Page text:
This is Not a Clarinet
Three Island Duos by Michael Tenzer
Evan Ziporyn, clarinets
Produced by Evan Ziporyn and Joel Gordon.
"This is Not a Clarinet is a recording, a record of some recent thoughts about the clarinet, as an instrument, as a cultural object, as an extension of myself, physically and metaphysically. As the title 'Partial Truths' implies, its only claims to objectivity are incomplete and full of overtones; as 'Impersonations' indicates, its subjectivity is both internal and artificial. The starting point for all the works are also double-edged: musically, they start with acoustics, with the idea that musical substance resides in the entire overtone spectrum (the 'partials') rather than simply in the fundamentals; culturally, that the clarinet is an oral, folk instrument, whose function has always been to mediate between western and non-western music, between classical and non-classical idioms.
Thus new works by contemporary American composers (Lang, Tenzer) which spring from vernacular inspirations (James Brown, Croatian vocal music, etc.) are placed next to re-workings of traditional musics from Japan, Bali, and East Africa ('Impersonations'). And 'Partial Truths' tries to pull it all together, at least provisionally.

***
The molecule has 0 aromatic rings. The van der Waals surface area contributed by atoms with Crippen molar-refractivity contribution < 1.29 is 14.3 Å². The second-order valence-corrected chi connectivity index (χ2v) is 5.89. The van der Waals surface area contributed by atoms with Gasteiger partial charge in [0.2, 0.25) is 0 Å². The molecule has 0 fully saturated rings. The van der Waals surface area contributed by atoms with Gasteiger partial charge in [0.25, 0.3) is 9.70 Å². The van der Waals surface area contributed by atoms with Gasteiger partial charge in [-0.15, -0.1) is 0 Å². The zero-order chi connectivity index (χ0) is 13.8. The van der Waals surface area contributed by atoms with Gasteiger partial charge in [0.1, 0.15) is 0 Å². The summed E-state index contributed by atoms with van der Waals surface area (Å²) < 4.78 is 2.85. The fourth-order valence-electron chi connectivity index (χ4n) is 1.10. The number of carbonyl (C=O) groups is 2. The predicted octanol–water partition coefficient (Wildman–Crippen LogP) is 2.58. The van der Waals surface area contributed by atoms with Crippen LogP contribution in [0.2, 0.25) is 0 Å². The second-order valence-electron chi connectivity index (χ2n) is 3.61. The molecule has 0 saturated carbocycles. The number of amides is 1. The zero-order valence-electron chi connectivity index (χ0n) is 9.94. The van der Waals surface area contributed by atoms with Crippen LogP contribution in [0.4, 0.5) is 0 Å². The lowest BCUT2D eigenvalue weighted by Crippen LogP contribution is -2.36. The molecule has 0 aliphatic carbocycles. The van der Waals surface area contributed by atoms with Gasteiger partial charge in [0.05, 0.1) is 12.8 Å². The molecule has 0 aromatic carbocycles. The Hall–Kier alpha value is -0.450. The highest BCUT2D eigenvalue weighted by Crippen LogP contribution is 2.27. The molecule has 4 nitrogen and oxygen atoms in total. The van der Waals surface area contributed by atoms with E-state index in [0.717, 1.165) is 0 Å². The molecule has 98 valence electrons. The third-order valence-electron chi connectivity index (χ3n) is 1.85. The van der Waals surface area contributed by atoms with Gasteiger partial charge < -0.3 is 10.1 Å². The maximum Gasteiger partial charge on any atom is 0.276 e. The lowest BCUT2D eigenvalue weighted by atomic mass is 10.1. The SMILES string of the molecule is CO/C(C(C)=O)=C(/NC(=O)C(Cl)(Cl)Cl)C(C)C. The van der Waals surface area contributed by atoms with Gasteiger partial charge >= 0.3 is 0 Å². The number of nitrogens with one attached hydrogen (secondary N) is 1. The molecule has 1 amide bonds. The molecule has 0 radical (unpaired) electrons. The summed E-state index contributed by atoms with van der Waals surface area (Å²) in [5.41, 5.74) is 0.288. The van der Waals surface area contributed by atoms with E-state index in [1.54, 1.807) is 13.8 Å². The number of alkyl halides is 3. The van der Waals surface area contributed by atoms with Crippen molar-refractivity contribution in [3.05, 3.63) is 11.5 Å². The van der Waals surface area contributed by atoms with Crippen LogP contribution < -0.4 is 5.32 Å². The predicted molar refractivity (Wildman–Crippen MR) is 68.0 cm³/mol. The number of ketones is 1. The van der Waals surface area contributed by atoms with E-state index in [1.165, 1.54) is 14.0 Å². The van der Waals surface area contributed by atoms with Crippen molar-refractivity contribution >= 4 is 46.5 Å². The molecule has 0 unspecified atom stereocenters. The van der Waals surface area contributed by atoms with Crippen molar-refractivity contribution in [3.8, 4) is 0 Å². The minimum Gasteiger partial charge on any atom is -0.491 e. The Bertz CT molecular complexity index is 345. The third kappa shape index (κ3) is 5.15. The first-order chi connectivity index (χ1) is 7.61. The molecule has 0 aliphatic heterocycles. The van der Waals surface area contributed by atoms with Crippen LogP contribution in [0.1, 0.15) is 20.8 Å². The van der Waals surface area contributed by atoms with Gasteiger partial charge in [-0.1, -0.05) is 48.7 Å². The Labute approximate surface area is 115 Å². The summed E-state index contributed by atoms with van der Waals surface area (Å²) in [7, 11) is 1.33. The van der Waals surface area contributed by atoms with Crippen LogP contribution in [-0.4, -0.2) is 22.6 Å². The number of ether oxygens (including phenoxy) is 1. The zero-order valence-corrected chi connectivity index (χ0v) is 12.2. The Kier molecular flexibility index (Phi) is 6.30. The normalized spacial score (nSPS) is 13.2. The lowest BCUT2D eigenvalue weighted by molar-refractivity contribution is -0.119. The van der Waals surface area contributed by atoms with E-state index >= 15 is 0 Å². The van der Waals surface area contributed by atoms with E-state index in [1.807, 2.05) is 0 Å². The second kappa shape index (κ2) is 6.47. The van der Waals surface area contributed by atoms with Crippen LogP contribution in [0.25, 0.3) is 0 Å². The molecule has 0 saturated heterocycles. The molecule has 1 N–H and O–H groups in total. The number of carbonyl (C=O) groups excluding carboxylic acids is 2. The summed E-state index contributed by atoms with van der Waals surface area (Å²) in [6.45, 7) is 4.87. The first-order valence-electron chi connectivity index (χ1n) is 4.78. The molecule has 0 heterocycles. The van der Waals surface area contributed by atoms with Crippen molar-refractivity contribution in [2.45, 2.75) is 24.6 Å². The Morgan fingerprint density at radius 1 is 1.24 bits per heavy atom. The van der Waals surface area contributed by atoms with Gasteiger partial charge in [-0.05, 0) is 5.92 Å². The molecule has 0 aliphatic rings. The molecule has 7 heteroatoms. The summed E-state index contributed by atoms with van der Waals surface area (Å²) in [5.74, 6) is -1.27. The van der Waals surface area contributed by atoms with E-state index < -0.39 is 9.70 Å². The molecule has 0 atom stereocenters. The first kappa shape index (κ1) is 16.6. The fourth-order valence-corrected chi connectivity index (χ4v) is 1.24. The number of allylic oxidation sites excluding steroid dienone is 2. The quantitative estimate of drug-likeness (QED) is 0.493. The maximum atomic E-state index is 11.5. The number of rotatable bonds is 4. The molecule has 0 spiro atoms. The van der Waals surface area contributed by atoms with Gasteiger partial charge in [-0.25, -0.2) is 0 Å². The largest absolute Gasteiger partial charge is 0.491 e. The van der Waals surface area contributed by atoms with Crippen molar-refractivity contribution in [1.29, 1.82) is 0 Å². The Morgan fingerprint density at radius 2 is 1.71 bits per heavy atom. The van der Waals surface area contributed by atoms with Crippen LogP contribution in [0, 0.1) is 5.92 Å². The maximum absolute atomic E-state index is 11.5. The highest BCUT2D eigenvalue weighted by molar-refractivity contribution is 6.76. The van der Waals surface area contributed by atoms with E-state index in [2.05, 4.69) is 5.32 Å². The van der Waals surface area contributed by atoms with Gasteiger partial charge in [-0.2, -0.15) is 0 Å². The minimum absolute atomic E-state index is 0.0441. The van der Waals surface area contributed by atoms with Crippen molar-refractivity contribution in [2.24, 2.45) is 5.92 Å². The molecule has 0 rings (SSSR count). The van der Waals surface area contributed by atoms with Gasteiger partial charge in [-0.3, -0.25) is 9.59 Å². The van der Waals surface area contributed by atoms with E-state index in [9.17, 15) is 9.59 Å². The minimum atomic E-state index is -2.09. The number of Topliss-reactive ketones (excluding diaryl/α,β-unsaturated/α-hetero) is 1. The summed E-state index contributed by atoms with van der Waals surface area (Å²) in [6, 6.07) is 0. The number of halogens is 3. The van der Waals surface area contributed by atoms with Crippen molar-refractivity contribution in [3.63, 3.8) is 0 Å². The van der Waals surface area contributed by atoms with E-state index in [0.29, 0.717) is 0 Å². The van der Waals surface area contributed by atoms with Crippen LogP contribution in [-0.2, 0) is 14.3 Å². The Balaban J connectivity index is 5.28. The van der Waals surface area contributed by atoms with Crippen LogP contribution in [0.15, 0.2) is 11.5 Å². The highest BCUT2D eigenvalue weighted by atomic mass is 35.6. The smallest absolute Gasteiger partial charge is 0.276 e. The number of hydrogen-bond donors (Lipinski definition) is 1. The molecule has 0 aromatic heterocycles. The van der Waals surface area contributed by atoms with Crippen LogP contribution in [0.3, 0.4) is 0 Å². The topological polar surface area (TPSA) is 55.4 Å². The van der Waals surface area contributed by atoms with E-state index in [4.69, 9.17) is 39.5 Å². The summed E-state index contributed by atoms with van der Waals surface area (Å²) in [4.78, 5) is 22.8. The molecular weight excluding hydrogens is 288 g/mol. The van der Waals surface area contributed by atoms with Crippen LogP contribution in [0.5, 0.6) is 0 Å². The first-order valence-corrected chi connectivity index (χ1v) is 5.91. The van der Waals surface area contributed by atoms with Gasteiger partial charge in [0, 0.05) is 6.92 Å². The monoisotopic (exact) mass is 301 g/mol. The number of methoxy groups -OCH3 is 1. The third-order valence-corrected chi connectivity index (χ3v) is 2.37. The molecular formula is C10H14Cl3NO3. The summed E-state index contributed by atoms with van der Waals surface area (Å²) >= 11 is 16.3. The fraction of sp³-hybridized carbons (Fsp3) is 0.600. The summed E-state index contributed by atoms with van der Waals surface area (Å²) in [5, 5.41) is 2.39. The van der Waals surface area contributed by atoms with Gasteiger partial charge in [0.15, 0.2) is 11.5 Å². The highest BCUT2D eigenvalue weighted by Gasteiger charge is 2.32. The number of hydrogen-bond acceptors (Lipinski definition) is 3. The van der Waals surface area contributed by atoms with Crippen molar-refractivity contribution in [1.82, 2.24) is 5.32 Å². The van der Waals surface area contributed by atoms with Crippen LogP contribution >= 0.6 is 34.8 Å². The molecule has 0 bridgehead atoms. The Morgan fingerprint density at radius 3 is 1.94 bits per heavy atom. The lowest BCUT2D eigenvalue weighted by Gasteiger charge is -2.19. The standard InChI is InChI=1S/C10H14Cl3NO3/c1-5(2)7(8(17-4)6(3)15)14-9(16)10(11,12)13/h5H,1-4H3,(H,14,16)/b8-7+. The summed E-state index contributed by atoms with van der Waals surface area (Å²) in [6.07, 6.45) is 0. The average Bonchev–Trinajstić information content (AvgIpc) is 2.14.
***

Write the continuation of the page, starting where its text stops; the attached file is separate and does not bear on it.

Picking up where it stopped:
The pieces all mediate between worlds, thereby creating unique compositional languages: David Lang describes his piece as trying to 'find the place where James Brown meets J.S. Bach' - and of course the result sounds only like Lang. Each of Tenzer's pieces are fantasies built around far-flung, overlooked musical traditions...Krk-y is based on duo singing on an island near Croatia; Biak-words is based on the interlocking ornamental patterns of Bali; Bouvet Fanfare is, well, based on a piece of mine, but puts it through very un-Evan-like paces...
As for the impersonations, they are simply less abstracted versions: I transcribed these works carefully, and found extended playing techniques-microtonal fingerings, multiphonics, circular breathing, etc-to replicate them as closely as possible. Of course, the result, as with Lang and Tenzer, is not a replication but a newly discovered facet of the instrument and a path to new directions in my future work.
In my twenties I wrote clarinet music to express myself; in my thirties I wrote no clarinet music at all. Now I'm 41, I try to let the self-expression and the self-abnegation take care of themselves. Rather, I'm trying to look into and through the fundamentals, staring at and past the boundaries, trying to see what's there, what's on the other side, and what the connection might be. And trying to keep you posted as I go."